We have a Christmas tree! For quite a few years now getting a live tree has been part of my parents' traditions, and it's been part of bunny_hugger's, and we were certainly planning to get one for this year. What's a little different for me is, first, that we went to a tree farm rather than to the Grange hall that's somehow tucked between Target and Walmart and Pizza Hut; and second, that we'd be cutting it down. Specifically me cutting it down, so I would get the full blast of tradition. Well, not the full blast: it was around 40 degrees and there wasn't any snow on the ground.
The tree farm, just a few minutes away (I'm still surprised how many things are just a few minutes away, compared to how everything is at least twenty minutes from my parents' house), had coffee and hot chocolate and doughnuts and bunny_hugger's parents, who arrived a half-hour before noon, when we were expecting to meet them, so that we wouldn't be slowed down by their tree-selecting process. They got one of the pre-cut, pre-wrapped trees from up front.
So we got on the wagon to ride maybe a half-mile or so to the other station, where there was a fire pit, more hot drinks, and a penned reindeer who'd recently shed his antlers. We set out into the white pines and in surprisingly short order bunny_hugger picked up a wild-growing marijuana leaf, scandalizing her mother. Back on our mission, we found a tree that looked about seven and a half feet tall and was pleasantly symmetrical and lush. So that was my chance to drop to the ground and saw it down, which was a new experience for me. I wasn't able to get a smooth, steady saw motion going, so my father probably wouldn't have approved of my form, but it only took a couple minutes of work. The tree farm folks drilled a spike, and after sitting in front of the fire drinking coffee and chocolate some we were ready to return.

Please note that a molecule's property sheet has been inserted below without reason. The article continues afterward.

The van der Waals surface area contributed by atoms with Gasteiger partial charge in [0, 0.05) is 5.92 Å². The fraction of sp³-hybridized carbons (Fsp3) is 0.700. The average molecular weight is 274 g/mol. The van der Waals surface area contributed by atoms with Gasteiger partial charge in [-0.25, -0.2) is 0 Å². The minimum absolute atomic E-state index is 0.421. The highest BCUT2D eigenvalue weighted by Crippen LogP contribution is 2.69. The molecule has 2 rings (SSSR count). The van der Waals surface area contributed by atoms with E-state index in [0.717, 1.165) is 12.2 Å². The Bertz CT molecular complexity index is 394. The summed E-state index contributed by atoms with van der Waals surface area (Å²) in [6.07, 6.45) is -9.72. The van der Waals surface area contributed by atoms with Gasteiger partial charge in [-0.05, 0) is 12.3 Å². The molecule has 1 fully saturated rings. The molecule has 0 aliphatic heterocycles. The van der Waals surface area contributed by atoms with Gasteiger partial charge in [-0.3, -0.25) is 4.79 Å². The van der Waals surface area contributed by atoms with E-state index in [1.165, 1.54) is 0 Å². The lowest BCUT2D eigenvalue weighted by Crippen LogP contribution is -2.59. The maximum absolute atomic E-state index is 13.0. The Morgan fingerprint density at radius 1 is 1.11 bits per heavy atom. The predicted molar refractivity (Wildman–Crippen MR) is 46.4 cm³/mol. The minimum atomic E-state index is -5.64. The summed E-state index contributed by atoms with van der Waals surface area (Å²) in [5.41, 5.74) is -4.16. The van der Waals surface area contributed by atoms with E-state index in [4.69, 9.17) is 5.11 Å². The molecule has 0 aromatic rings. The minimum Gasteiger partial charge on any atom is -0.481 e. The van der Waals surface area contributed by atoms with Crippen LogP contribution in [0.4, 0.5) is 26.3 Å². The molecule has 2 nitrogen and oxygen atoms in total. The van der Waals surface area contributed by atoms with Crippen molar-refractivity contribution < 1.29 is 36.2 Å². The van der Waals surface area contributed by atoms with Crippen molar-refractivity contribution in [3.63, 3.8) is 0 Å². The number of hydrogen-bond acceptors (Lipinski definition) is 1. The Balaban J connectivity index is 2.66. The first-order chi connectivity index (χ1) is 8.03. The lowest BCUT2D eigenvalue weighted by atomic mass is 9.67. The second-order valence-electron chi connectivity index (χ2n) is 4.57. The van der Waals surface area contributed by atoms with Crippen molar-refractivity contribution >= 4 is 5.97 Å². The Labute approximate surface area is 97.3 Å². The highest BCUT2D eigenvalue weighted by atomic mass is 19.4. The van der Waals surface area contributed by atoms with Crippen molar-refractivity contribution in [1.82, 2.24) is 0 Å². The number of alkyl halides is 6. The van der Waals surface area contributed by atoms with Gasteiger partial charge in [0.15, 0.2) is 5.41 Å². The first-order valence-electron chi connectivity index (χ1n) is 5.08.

We did pick up a couple bits of decoration --- particularly, some sparkly silver garlanded needles that give the tree that snow-frosted look and which looks neatly close to the tree's actual needles --- and got home. After this the pet rabbit's been trying to not let us catch him licking his lips and figure what the tastiest parts of the tree are.
Trivia: After the 1907 baseball season Ty Cobb refused to play unless his salary was raised to $5,000 per year for a three-year contract. He returned in March 1908 for $4,800.
Currently Reading: The Roads Of Home: Lanes And Legends Of New Jersey, Henry Charlton Beck. Now, here's a legend to close things off, of the regional Indian fighter Tom Quick. Allegedly, after he died, the Indians captured his body and burned it, but as he'd had smallpox, the disease spread with his ashes and he supposedly killed more Indians in death as he had in life. Gruesome but that really makes you feel the frontier, when the frontier was around the Delaware River.